‘The Eagle Inn presents Cabaret Chaos’ would this float my boat I wondered; my boat had never navigated the choppy waters of cabaret before, so I didn’t really know what to expect when I arrived at The Eagle Inn for what the poster promised as “A night of the bold, beautiful and bizarre!”. The cabaret evening serves as a trying-out arena for those with new acts or new material which they wish to air before honing and perfecting their routines. The Eagle Inn is a lovely old-fashioned boozer, with the venue at the back’ I found a tiny, but excellent space with exposed brickwork, a raised stage, decent lighting and vaunted ceiling. But at the scheduled start time, none of the 17 seats in the audience had been filled (Yes. 17!).
The cabaret began at and by then there were only 8 people in the audience, which I later realised consisted of three of the actual performers, four of their companions and one rather uncomfortable reviewer. This is the smallest audience I’ve ever been in, and it was apparent to performers and audience alike that we were in for a tough night.
The show was hosted by, as the poster promised, “UK’s top actor, Randolph Tempest”, played by Peter Slater. The character had a suave demeanour undercut by a sweary dismissiveness, but overall seemed completely unfocussed. Much of the hosting was unscripted, but not with the effortless repartee of an experienced comic, more an unprepared, sometimes floundering and certainly inconsistent delivery. If Randolph is the “UK’s Top Actor”, where are the deluded showbiz anecdotes, the affectations of genius or the monstrous ego? Randolph is a character with potential, but the kind of character that needs defining, exaggerating and writing like hell.
It was this latter thought that set the tone for the evening.
Next up was Andrew Yates, who would appear three times in the show, first as himself dressed in tux and white stage make-up. He was reminiscent of Al Jolson dressed as Cabaret’s ‘MC’ and the A Cappella songs were in keeping with the Jolson era. His return as “V”, a Norma Desmond faded diva and later as “Brenda Streisand” offered glimpses of characters that were intriguing and full of comic potential, but they were unscripted, undeveloped and he merely performed songs behind a different mask.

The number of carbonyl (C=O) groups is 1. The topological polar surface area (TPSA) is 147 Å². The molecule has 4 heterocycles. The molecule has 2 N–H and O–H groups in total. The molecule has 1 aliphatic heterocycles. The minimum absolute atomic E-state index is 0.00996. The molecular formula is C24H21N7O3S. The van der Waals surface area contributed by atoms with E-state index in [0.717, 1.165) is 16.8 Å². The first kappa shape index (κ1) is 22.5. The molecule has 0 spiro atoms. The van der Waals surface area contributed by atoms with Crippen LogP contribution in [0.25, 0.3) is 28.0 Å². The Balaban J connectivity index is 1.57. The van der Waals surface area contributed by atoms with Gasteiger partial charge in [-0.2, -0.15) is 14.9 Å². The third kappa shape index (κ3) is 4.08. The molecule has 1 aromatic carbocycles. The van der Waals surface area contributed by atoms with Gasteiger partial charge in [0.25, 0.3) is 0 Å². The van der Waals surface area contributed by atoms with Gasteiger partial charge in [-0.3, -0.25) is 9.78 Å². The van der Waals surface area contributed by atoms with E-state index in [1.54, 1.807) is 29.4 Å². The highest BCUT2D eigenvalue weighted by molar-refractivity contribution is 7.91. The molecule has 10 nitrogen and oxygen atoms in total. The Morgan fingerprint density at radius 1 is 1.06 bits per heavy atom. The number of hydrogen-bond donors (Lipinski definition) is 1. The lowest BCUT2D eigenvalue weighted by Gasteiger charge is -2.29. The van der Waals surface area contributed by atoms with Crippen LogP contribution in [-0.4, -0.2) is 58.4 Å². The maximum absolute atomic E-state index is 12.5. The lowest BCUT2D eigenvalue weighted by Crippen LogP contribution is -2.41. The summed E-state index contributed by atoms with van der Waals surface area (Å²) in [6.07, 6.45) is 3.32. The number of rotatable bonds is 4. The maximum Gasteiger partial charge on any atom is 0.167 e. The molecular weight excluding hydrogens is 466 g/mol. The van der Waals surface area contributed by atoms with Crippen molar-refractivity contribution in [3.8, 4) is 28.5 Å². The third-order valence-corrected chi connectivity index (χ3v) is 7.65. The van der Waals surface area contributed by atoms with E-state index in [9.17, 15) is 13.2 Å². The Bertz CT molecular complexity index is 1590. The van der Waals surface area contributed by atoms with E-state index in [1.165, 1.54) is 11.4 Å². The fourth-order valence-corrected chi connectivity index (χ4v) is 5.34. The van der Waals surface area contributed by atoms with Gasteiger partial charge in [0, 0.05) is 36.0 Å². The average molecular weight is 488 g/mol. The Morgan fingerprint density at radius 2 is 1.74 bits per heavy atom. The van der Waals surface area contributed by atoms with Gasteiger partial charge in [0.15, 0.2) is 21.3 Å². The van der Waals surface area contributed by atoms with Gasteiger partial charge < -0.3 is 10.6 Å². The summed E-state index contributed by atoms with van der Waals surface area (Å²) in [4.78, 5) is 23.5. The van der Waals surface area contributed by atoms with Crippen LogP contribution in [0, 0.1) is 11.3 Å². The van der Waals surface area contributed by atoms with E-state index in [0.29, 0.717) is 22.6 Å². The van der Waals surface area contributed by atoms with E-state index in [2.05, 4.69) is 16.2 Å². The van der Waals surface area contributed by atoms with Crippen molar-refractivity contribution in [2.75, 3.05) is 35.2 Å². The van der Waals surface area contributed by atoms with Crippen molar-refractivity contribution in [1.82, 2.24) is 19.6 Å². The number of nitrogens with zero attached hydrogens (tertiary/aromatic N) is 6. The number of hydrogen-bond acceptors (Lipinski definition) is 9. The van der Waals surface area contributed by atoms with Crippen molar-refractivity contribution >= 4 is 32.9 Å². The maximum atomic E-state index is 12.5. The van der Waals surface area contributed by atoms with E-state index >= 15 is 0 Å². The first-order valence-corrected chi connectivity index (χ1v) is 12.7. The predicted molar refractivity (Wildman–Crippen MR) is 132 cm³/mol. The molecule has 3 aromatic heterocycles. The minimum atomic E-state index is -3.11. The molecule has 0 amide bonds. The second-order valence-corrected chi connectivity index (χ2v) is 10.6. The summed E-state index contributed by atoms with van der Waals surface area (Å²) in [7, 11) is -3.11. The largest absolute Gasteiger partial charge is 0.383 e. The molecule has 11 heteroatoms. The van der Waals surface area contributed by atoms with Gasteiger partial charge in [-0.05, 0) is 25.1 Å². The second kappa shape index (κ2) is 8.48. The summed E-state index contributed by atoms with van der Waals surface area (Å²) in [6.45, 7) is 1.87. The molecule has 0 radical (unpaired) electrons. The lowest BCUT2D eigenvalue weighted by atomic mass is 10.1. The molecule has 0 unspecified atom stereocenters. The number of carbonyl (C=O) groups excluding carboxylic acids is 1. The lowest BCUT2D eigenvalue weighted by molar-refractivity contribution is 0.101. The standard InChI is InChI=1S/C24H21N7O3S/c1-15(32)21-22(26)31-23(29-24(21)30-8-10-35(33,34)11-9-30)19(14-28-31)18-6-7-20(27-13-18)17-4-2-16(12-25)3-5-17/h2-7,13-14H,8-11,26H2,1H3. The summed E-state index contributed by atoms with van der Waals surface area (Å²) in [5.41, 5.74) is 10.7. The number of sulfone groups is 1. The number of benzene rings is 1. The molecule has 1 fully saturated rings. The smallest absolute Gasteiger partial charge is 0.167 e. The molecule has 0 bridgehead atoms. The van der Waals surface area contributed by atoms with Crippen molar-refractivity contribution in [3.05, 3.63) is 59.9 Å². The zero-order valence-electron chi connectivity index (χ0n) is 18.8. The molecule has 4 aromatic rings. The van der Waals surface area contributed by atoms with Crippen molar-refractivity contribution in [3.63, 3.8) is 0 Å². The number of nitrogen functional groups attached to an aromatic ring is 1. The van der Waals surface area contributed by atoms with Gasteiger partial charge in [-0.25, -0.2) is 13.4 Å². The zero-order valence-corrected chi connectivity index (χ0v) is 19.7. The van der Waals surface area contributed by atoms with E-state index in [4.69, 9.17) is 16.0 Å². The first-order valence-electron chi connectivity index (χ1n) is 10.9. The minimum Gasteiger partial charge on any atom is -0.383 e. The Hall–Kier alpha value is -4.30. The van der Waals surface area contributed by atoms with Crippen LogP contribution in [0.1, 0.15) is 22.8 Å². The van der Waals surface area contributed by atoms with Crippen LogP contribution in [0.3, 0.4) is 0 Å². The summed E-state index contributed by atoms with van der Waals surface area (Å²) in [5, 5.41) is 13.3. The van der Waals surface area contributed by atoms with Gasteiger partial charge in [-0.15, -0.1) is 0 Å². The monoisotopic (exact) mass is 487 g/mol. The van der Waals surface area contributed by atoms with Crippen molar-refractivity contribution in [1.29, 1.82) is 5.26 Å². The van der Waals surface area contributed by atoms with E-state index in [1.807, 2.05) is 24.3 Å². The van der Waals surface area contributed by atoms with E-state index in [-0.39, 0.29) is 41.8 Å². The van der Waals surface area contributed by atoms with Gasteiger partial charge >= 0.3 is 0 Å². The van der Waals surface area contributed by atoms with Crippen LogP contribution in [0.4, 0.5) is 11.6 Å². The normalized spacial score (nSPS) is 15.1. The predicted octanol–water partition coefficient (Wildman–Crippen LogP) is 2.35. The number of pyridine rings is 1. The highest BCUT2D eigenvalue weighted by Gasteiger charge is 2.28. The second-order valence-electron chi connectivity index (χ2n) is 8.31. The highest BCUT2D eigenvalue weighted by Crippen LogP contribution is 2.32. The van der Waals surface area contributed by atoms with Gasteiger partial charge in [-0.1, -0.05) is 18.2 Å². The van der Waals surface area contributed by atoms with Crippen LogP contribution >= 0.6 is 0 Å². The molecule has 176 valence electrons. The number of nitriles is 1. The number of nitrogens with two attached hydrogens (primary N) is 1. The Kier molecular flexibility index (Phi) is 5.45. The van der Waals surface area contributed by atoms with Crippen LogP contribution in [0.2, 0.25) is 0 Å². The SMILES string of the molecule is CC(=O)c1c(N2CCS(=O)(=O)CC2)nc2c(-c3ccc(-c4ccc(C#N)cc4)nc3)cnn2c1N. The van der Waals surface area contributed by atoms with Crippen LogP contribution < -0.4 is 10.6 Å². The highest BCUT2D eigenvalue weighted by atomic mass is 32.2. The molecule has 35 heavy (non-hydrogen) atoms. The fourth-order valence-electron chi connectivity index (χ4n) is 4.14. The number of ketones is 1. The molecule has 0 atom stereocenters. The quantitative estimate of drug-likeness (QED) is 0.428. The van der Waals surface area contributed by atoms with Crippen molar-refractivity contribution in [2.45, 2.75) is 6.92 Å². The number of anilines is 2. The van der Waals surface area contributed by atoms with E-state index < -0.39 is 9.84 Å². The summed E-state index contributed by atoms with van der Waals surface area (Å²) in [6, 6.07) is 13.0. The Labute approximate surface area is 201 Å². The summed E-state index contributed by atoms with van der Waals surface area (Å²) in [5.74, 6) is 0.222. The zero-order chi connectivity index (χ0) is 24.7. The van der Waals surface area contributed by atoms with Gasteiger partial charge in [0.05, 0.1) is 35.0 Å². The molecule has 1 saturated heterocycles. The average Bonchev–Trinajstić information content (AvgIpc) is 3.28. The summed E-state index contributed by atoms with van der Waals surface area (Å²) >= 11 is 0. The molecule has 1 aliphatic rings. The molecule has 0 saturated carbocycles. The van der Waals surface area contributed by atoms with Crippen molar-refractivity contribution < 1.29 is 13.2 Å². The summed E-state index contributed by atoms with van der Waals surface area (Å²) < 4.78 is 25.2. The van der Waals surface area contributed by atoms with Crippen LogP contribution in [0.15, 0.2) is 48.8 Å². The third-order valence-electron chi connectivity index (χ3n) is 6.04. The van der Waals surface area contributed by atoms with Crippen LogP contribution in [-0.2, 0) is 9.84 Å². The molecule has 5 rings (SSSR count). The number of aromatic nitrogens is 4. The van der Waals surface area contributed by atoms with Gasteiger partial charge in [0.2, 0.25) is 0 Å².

Claire Trivino’s ‘Gerry from Bury’ was a council estate character who offered insight into her relationship with her illegal immigrant boyfriend, her bi-polar friends and her narrow worldview, but very few of her punchlines hit home. When she brought out the Ukulele for a couple of songs, they lifted proceedings with more consistent laughs. The other comedian on the bill was Harry Whittock, whose surreal punchlines were full of promise, but so quick-fire and scattershot that the imagery was never established enough. Whittock’s surrealism was not a subversion of our everyday expectations (except a good gag about broken biscuits), just random imagery that struggled to resonate. Jo Dakin’s monologue “A woman”, was also a mixed bag. Established as a ‘book at bedtime’ reading, Dakin’s Joyce Grenfell style mask slipped to reveal a menopausal, pyromaniacal woman on the brink, who was resentfully caring for her elderly mother. This had comic potential, which is well worth pursuing as Dakin develops this character, but it was strangely at odds with the material she was delivering. The book being read was ‘Miffy gets alcohol poisoning’ and despite also garnering laughs, clashed with the comic set up. What are we watching: A children’s story reader who is mentally unsound, or the straight reading of a children’s book that is highly inappropriate? A world in which both exist simultaneously is not at all believable. It looks like Jo Dakin has two very good monologues on her hand, rather than one muddled one.
Throughout the evening Randolph Tempest returned to introduce acts and impersonations of Christopher Walken and the Bee Gees (both notably written/prepared) showed Peter’s potential as a performer and comic, and why Randolph Tempest is worth putting the time into.
The final slot of the evening was awarded to ‘The Newds’, an experienced accoustic guitar duo whose original songs were well written, well harmonised and catchy. They’re the kind of band that, if they were playing in your local pub, you’d buy another pint just to hear the rest of their set.
As this sprawling review suggests, ‘Cabaret Chaos’ was a mixed bag, full of promising, but deeply undisciplined acts, which led me to question if “chaos” was really the right word for it. All of these acts are lucky and talented enough to have found a voice and a persona for their act. However, what this evening has exposed, indeed the raison d'etre of the evening, is that now they must pack their act into a rucksack and begin the long uphill climb of writing and re-writing to hone their craft, if they are to reach the summits to which they aspire. Cabaret Chaos is a night which I sincerely hope develops in both following and favour.
Reviewer - Benjamin Hassouna-Snith
on - 13/6/18